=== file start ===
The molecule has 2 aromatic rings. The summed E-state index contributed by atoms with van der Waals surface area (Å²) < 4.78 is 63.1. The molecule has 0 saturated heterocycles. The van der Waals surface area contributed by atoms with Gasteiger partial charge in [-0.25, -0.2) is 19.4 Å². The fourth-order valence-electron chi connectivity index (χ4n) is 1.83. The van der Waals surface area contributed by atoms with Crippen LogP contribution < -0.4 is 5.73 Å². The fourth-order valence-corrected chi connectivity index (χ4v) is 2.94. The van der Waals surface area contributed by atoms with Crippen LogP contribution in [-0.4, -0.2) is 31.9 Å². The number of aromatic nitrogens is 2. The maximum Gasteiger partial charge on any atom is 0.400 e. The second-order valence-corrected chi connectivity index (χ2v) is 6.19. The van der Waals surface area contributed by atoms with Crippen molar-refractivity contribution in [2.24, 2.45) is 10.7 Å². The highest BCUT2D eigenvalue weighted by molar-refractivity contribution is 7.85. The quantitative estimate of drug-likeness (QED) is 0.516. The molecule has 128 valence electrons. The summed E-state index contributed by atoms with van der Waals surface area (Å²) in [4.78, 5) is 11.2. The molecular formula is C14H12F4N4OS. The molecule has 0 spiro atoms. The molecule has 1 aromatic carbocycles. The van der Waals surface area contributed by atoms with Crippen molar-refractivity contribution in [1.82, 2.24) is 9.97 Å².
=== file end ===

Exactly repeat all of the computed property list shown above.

The molecule has 2 aromatic rings. The summed E-state index contributed by atoms with van der Waals surface area (Å²) < 4.78 is 63.1. The molecule has 0 saturated heterocycles. The van der Waals surface area contributed by atoms with Gasteiger partial charge in [-0.25, -0.2) is 19.4 Å². The fourth-order valence-electron chi connectivity index (χ4n) is 1.83. The van der Waals surface area contributed by atoms with Crippen LogP contribution < -0.4 is 5.73 Å². The fourth-order valence-corrected chi connectivity index (χ4v) is 2.94. The van der Waals surface area contributed by atoms with Crippen LogP contribution in [-0.4, -0.2) is 31.9 Å². The number of aromatic nitrogens is 2. The maximum Gasteiger partial charge on any atom is 0.400 e. The second-order valence-corrected chi connectivity index (χ2v) is 6.19. The van der Waals surface area contributed by atoms with Crippen molar-refractivity contribution in [2.24, 2.45) is 10.7 Å². The highest BCUT2D eigenvalue weighted by molar-refractivity contribution is 7.85. The quantitative estimate of drug-likeness (QED) is 0.516. The molecule has 128 valence electrons. The summed E-state index contributed by atoms with van der Waals surface area (Å²) in [4.78, 5) is 11.2. The molecular formula is C14H12F4N4OS. The molecule has 0 spiro atoms. The molecule has 1 aromatic carbocycles. The van der Waals surface area contributed by atoms with Crippen molar-refractivity contribution in [1.82, 2.24) is 9.97 Å².